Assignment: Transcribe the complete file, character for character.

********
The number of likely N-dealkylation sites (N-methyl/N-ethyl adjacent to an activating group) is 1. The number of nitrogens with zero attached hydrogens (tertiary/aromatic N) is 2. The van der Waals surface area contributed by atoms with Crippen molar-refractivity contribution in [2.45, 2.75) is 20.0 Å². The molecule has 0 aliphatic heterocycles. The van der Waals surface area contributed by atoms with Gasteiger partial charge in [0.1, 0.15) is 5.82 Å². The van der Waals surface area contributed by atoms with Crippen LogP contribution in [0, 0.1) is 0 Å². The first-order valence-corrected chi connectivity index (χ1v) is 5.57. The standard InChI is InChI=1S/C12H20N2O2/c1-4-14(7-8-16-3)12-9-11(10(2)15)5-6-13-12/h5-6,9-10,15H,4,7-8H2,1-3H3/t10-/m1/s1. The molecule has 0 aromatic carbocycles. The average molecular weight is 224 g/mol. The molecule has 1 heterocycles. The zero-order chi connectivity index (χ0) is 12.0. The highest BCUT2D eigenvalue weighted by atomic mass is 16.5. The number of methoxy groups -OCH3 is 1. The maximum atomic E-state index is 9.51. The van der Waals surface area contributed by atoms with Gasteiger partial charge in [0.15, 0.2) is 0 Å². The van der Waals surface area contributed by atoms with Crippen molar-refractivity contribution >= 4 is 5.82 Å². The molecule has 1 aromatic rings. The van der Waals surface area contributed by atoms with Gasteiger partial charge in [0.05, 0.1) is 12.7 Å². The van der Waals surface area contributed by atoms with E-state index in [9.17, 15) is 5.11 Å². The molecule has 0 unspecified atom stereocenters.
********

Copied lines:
The number of likely N-dealkylation sites (N-methyl/N-ethyl adjacent to an activating group) is 1. The number of nitrogens with zero attached hydrogens (tertiary/aromatic N) is 2. The van der Waals surface area contributed by atoms with Crippen molar-refractivity contribution in [2.45, 2.75) is 20.0 Å². The molecule has 0 aliphatic heterocycles. The van der Waals surface area contributed by atoms with Gasteiger partial charge in [0.1, 0.15) is 5.82 Å². The van der Waals surface area contributed by atoms with Crippen LogP contribution in [0, 0.1) is 0 Å². The first-order valence-corrected chi connectivity index (χ1v) is 5.57. The standard InChI is InChI=1S/C12H20N2O2/c1-4-14(7-8-16-3)12-9-11(10(2)15)5-6-13-12/h5-6,9-10,15H,4,7-8H2,1-3H3/t10-/m1/s1. The molecule has 0 aromatic carbocycles. The average molecular weight is 224 g/mol. The molecule has 1 heterocycles. The zero-order chi connectivity index (χ0) is 12.0. The highest BCUT2D eigenvalue weighted by atomic mass is 16.5. The number of methoxy groups -OCH3 is 1. The maximum atomic E-state index is 9.51. The van der Waals surface area contributed by atoms with Gasteiger partial charge in [0.15, 0.2) is 0 Å². The van der Waals surface area contributed by atoms with Crippen molar-refractivity contribution >= 4 is 5.82 Å². The molecule has 1 aromatic rings. The van der Waals surface area contributed by atoms with Gasteiger partial charge in [0.05, 0.1) is 12.7 Å². The van der Waals surface area contributed by atoms with E-state index in [9.17, 15) is 5.11 Å². The molecule has 0 unspecified atom stereocenters.